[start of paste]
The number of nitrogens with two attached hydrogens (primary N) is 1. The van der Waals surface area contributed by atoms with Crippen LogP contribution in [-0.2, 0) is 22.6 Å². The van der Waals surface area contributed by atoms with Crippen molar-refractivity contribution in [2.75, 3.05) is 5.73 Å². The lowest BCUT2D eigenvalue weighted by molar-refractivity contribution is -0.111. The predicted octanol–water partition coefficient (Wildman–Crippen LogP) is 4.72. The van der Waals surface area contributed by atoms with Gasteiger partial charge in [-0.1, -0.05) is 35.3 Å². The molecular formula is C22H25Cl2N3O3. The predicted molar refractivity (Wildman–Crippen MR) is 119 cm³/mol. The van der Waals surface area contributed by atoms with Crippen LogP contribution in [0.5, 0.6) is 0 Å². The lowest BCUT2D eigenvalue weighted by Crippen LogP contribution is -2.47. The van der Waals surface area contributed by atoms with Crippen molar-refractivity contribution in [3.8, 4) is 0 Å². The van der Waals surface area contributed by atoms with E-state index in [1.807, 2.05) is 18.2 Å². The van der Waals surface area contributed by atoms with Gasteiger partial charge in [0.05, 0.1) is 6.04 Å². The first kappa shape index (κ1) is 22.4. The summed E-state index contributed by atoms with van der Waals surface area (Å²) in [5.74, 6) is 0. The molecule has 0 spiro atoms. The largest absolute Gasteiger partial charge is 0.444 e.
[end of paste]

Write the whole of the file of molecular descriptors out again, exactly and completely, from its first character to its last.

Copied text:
The number of nitrogens with two attached hydrogens (primary N) is 1. The van der Waals surface area contributed by atoms with Crippen LogP contribution in [-0.2, 0) is 22.6 Å². The van der Waals surface area contributed by atoms with Crippen molar-refractivity contribution in [2.75, 3.05) is 5.73 Å². The lowest BCUT2D eigenvalue weighted by molar-refractivity contribution is -0.111. The predicted octanol–water partition coefficient (Wildman–Crippen LogP) is 4.72. The van der Waals surface area contributed by atoms with Gasteiger partial charge in [-0.1, -0.05) is 35.3 Å². The molecular formula is C22H25Cl2N3O3. The predicted molar refractivity (Wildman–Crippen MR) is 119 cm³/mol. The van der Waals surface area contributed by atoms with Crippen LogP contribution in [0.5, 0.6) is 0 Å². The lowest BCUT2D eigenvalue weighted by Crippen LogP contribution is -2.47. The van der Waals surface area contributed by atoms with Crippen molar-refractivity contribution in [3.8, 4) is 0 Å². The van der Waals surface area contributed by atoms with E-state index in [1.807, 2.05) is 18.2 Å². The van der Waals surface area contributed by atoms with Gasteiger partial charge in [0.05, 0.1) is 6.04 Å². The first kappa shape index (κ1) is 22.4. The summed E-state index contributed by atoms with van der Waals surface area (Å²) in [5.74, 6) is 0. The molecule has 0 spiro atoms. The largest absolute Gasteiger partial charge is 0.444 e.